Poor eating habits in children and teenagers can lead to obesity, eating disorders, or life-threatening health problems. Although researchers have studied children’s eating behavior for decades, the research community has had limited technology to support the observation and measurement of fine-grained details of a child’s eating behavior. In this paper, we present the feasibility of adapting the Auracle, an existing research-grade earpiece designed to automatically and unobtrusively recognize eating behavior in adults, for measuring children’s eating behavior. We identified and addressed several challenges pertaining to monitoring eating behavior in children, paying particular attention to device fit and comfort. We also improved the accuracy and robustness of the eating-activity detection algorithms. We used this improved prototype in a lab study with a sample of 10 children for 60 total sessions and collected 22.3 hours of data in both meal and snack scenarios. Overall, we achieved an accuracy exceeding 85.0% and an F1 score exceeding 84.2% for eating detection with a 3-second resolution, and a 95.5% accuracy and a 95.7% F1 score for eating detection with a 1-minute resolution.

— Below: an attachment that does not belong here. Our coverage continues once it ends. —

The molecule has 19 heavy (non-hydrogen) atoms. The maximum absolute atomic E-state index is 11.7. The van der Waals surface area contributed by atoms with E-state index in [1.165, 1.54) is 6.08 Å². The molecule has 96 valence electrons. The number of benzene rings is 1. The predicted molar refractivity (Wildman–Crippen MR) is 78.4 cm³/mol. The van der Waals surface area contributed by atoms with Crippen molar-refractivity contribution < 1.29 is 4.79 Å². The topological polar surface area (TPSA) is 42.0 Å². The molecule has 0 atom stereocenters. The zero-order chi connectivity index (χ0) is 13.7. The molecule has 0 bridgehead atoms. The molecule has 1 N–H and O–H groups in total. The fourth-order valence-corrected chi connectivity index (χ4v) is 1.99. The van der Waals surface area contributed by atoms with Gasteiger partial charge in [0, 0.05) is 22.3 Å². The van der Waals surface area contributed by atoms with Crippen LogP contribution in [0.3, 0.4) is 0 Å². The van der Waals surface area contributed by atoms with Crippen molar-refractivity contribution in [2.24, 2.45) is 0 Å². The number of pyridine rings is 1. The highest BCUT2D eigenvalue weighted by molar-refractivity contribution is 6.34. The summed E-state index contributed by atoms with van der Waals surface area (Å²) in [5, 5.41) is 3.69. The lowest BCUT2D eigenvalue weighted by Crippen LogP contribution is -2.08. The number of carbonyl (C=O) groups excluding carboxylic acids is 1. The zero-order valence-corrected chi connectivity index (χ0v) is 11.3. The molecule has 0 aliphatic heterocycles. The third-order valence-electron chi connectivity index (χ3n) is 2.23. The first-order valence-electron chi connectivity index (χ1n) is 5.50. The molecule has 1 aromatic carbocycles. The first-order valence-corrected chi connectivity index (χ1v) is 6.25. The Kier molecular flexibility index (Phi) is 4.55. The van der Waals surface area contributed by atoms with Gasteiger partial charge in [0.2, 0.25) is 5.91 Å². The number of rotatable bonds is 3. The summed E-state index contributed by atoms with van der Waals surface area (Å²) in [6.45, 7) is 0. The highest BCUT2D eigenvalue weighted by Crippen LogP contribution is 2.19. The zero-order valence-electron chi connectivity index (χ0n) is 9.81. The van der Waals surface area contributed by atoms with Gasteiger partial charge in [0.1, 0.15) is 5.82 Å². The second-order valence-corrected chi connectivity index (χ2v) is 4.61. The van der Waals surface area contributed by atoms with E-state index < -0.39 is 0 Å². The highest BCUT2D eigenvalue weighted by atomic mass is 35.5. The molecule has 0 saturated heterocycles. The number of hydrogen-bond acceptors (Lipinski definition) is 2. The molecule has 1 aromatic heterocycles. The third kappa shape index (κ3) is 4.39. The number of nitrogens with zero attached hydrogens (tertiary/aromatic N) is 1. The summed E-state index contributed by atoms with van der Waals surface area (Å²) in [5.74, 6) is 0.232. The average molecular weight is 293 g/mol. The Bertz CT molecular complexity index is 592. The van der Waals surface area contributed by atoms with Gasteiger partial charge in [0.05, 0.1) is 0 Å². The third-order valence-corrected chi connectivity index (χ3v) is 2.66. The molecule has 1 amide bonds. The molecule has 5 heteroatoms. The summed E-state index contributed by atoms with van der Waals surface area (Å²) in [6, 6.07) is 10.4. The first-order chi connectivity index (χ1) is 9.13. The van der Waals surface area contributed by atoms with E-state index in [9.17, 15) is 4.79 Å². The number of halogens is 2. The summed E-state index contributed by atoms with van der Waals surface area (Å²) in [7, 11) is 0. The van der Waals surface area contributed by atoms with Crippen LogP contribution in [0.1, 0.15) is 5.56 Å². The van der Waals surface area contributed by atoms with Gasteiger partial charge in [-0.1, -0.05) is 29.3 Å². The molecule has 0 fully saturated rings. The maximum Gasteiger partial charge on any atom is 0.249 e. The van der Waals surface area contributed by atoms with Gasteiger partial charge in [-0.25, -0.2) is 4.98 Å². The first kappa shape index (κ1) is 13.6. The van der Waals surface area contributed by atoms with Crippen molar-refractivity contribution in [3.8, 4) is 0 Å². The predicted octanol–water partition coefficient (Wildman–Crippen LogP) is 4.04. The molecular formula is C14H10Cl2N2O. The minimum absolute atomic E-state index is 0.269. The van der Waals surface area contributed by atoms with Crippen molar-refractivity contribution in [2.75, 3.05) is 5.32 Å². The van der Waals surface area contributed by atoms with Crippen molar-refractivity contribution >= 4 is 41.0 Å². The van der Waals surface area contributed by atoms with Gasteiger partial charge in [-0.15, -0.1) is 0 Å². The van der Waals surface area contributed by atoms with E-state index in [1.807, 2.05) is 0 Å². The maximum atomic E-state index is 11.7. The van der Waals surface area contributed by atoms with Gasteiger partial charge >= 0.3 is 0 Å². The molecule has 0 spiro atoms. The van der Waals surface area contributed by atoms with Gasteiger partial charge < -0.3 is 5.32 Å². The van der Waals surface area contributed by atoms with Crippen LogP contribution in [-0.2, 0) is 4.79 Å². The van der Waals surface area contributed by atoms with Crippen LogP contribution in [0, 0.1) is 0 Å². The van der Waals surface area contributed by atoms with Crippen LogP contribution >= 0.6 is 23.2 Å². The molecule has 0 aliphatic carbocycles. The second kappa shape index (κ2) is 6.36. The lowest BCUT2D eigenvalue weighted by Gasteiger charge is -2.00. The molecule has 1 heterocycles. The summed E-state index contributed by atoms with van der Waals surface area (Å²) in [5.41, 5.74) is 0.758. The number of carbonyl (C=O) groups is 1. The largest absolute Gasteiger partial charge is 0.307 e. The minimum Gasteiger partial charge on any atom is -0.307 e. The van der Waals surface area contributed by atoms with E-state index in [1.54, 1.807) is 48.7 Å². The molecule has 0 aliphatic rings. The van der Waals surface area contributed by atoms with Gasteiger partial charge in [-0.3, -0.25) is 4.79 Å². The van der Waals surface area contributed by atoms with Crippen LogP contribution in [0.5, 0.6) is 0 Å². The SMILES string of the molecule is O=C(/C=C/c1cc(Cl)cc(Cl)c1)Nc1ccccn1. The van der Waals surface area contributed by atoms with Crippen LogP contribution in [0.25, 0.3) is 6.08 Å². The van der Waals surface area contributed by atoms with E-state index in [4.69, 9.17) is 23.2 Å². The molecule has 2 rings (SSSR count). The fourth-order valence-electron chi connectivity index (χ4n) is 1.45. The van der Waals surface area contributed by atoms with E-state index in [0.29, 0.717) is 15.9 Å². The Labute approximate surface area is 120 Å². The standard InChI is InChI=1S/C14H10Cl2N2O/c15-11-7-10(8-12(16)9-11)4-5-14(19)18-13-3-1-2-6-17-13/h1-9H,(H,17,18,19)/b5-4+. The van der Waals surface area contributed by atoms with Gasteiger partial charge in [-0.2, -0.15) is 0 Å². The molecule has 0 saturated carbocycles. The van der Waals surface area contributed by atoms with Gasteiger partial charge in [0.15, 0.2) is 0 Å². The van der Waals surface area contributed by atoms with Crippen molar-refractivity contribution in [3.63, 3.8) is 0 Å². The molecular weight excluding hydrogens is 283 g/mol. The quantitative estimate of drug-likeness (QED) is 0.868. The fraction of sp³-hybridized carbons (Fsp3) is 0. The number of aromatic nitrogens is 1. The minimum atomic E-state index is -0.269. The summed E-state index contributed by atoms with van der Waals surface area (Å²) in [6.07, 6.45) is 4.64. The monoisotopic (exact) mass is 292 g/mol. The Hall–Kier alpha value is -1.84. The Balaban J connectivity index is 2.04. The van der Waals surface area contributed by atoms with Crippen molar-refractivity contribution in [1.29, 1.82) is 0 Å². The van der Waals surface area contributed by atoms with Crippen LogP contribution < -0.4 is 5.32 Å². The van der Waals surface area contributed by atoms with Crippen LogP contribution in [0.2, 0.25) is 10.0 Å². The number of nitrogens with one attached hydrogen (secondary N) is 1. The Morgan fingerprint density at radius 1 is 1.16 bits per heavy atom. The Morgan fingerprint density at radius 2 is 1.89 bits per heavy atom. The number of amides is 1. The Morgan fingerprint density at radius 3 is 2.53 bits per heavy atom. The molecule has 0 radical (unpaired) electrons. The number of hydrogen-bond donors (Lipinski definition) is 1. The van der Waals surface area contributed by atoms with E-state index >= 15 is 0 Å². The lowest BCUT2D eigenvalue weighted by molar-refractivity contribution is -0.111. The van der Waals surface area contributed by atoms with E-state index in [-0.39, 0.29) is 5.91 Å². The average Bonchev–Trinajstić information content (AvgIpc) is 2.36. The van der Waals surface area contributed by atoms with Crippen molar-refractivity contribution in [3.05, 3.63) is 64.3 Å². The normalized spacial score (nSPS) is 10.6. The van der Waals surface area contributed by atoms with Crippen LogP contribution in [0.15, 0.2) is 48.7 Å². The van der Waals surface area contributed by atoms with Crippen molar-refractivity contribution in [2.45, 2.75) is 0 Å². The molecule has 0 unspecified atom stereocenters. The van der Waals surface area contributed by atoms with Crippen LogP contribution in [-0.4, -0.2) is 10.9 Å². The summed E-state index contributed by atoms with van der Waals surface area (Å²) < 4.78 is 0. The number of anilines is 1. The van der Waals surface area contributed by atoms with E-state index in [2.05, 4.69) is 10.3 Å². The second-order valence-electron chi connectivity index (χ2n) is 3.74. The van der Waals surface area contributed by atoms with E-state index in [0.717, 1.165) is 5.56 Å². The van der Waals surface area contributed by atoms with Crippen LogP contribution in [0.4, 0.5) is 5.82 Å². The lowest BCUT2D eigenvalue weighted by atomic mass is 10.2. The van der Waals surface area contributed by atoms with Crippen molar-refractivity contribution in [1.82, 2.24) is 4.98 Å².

Shengjie Bi, Tao Wang, Nicole Tobias, Josephine Nordrum, Shang Wang, George Halvorsen, Sougata Sen, Ronald Peterson, Kofi Odame, Kelly Caine, Ryan Halter, Jacob Sorber, David Kotz
In this paper, we propose Auracle, a wearable earpiece that can automatically recognize eating behavior. More specifically, in free-living conditions, we can recognize when and for how long a person is eating.